The assembled lawyers were greeted by leaders of the Equal Justice Coalition, Massachusetts Bar Association and Boston Bar Association.  For the first time in the history of this annual event, the keynote address was delivered by a sitting justice of the Supreme Judicial Court.  Associate Justice Ralph Gants, co-chair of the Massachusetts Access to Justice Commission, inspired the crowd to work hard to achieve “justice for all” and reminded the legislature that “we can only provide justice for all if we pay for justice for all.”  Justice Gants’ remarks are attached to this update.


Lonnie Powers, MLAC Executive Director, writes in the current online edition of Nonprofit Quarterly (February 23, 2011), that the current funding challenges are the latest instance of cyclical rises and falls in the support for legal aid.  The cycles are driven by hard economic times and by shifts in political ideology.  Even though this history suggests that the crisis will pass, an unfortunate aspect of the history is that funding tends to be cut just when troubles in the economy increase the demand for legal aid services.   He concludes that legal aid would do well to find fund sources that are not tied to the nation’s economic well-being and to do a better job of explaining to political opponents the ways that legal aid contributes to civic health.  “Tied to the Railroad Track Once Again: The Perils of Legal Aid Funding,” Nonprofit Quarterly (February 23, 2011, Supreme Judicial Court has appointed six members of the Access to Justice Commission to full three-year terms on the Commission.  Anne Leavenworth, Sue Marsh, Justice Kathryn Hand, Richard McMahon, Allan Rodgers and Jay Thiel had initially been appointed to one-year terms when the Commission was reconstituted in February 2010.

The Court also appointed a new Commissioner, Susan Finegan of Mintz Levin, to a three-year term.  Commissioner Finegan has been working with the Commission on the delivery of legal services through pro bono. 

The Commission is planning to sponsor a May 16 gathering of General Counsels to corporations and other institutions.  The meeting’s purpose is to encourage more pro bono work by in-house lawyers.  New Commissioner Sue Finegan is taking the lead in planning the session, which will be held at the Adams Courthouse.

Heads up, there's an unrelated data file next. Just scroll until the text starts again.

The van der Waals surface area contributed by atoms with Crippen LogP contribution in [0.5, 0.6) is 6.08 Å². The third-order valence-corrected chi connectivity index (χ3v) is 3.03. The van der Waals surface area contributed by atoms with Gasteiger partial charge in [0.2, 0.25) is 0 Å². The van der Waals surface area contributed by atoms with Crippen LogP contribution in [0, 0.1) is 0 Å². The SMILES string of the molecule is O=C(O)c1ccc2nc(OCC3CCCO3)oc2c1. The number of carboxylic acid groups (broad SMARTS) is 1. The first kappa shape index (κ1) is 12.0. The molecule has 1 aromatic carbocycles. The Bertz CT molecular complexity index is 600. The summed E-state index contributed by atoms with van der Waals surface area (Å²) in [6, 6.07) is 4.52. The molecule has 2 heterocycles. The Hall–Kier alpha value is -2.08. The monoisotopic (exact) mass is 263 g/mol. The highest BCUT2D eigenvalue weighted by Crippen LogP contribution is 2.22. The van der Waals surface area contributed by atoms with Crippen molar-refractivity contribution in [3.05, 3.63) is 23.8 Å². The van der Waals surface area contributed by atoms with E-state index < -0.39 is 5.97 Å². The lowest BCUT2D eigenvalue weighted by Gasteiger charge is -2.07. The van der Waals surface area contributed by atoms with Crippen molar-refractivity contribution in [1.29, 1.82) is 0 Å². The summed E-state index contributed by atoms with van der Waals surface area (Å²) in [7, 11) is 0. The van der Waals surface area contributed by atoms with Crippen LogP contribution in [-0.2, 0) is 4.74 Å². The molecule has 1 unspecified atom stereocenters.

February 15, 2011 Access to Justice Update

The reconstituted Massachusetts Access to Justice Commission reached its first anniversary on February 15, 2011.  It’s been a very busy year.  You can review some of the new Commission’s accomplishments in the brief summary at the end of this Update, or on the Commission’s website at 

The next meeting of the Commission is scheduled for Wednesday, March 23, at 3:00 in the conference room of the Social Law Library in the Adams Courthouse.  The meeting is open to the public.  Among the agenda topics in March will be discussions of plans to improve technology and websites used in the state’s justice community and an exploration of the Commission’s role in advancing pro bono services for low income families and individuals.


 State Funding: The Walk to the Hill on Tuesday, February 22, at 11:00.  The annual gathering of lawyers to urge legislators to support the appropriation for the Massachusetts Legal Assistance Corporation takes place in the State House next Tuesday.  It was postponed from February 2 due to snow.  Speakers include the Commission’s co-chair, Justice Ralph Gants.  The Governor’s budget for FY 2012 keeps MLAC at $9.0 million, a very positive outcome in a year of budget cutting.   Drop in on your legislative representatives and be back at your desk by 1:30.  Read more:

Federal Funding: Immediate Action Requested.  The Legal Services Corporation’s appropriation for FY 2011 (which began last October) is under attack.  Last fall the Congress failed to pass the normal appropriation bills for the year, so the federal government is running on a massive Continuing Resolution.  Some House Republicans have proposed cutting LSC’s portion of the Continuing Resolution by $70 million (from $420 million to $350 million).  Since the grant years began January 1, the effect of such a cut would be magnified by the need to absorb it during just nine or ten months. 

On Wednesday a more radical proposal, which would have eliminated LSC entirely, was voted down in a bipartisan vote,  259 to 171.  But the $70 million cut will probably be closer, and may come this week.   Supporters of LSC are urging everyone to contact their Congressmen and Senators and urge votes in support of LSC funding.